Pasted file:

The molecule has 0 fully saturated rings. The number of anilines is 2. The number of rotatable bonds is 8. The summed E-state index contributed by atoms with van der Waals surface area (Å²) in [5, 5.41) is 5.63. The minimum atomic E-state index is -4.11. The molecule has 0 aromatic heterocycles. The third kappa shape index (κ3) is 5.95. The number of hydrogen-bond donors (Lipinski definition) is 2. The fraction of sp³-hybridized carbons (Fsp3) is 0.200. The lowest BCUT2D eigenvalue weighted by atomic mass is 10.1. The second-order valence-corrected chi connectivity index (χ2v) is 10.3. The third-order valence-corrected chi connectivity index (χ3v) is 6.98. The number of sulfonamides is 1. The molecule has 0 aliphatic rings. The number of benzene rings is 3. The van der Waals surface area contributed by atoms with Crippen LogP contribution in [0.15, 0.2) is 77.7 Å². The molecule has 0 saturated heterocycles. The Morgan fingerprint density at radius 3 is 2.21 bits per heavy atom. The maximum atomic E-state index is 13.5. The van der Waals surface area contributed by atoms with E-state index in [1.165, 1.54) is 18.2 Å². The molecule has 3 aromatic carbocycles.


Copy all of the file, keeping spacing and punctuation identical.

The molecule has 0 fully saturated rings. The number of anilines is 2. The number of rotatable bonds is 8. The summed E-state index contributed by atoms with van der Waals surface area (Å²) in [5, 5.41) is 5.63. The minimum atomic E-state index is -4.11. The molecule has 0 aromatic heterocycles. The third kappa shape index (κ3) is 5.95. The number of hydrogen-bond donors (Lipinski definition) is 2. The fraction of sp³-hybridized carbons (Fsp3) is 0.200. The lowest BCUT2D eigenvalue weighted by atomic mass is 10.1. The second-order valence-corrected chi connectivity index (χ2v) is 10.3. The third-order valence-corrected chi connectivity index (χ3v) is 6.98. The number of sulfonamides is 1. The molecule has 0 aliphatic rings. The number of benzene rings is 3. The van der Waals surface area contributed by atoms with Crippen LogP contribution in [0.15, 0.2) is 77.7 Å². The molecule has 0 saturated heterocycles. The Morgan fingerprint density at radius 3 is 2.21 bits per heavy atom. The maximum atomic E-state index is 13.5. The van der Waals surface area contributed by atoms with E-state index in [1.165, 1.54) is 18.2 Å². The molecule has 3 aromatic carbocycles.